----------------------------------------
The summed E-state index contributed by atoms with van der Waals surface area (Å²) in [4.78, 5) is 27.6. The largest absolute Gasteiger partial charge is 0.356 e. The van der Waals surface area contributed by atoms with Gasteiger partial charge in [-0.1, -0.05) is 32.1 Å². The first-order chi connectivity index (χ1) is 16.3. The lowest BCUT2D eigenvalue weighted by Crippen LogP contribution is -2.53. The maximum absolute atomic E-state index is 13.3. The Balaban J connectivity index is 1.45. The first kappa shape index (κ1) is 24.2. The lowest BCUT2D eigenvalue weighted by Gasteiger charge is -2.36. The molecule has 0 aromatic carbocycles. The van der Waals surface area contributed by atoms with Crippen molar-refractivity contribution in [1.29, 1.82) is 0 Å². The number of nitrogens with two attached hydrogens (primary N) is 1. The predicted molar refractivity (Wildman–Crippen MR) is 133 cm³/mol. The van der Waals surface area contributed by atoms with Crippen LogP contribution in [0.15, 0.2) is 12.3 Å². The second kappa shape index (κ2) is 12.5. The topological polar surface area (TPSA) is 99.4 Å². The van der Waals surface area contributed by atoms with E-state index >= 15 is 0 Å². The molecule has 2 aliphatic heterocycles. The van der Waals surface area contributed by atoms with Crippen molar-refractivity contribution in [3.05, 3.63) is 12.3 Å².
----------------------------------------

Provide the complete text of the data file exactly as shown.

The summed E-state index contributed by atoms with van der Waals surface area (Å²) in [4.78, 5) is 27.6. The largest absolute Gasteiger partial charge is 0.356 e. The van der Waals surface area contributed by atoms with Gasteiger partial charge in [-0.1, -0.05) is 32.1 Å². The first-order chi connectivity index (χ1) is 16.3. The lowest BCUT2D eigenvalue weighted by Crippen LogP contribution is -2.53. The maximum absolute atomic E-state index is 13.3. The Balaban J connectivity index is 1.45. The first kappa shape index (κ1) is 24.2. The lowest BCUT2D eigenvalue weighted by Gasteiger charge is -2.36. The molecule has 0 aromatic carbocycles. The van der Waals surface area contributed by atoms with Crippen molar-refractivity contribution in [1.29, 1.82) is 0 Å². The number of nitrogens with two attached hydrogens (primary N) is 1. The predicted molar refractivity (Wildman–Crippen MR) is 133 cm³/mol. The van der Waals surface area contributed by atoms with Crippen LogP contribution in [0.15, 0.2) is 12.3 Å². The second kappa shape index (κ2) is 12.5. The topological polar surface area (TPSA) is 99.4 Å². The van der Waals surface area contributed by atoms with E-state index >= 15 is 0 Å². The molecule has 2 aliphatic heterocycles. The van der Waals surface area contributed by atoms with Crippen molar-refractivity contribution in [3.05, 3.63) is 12.3 Å².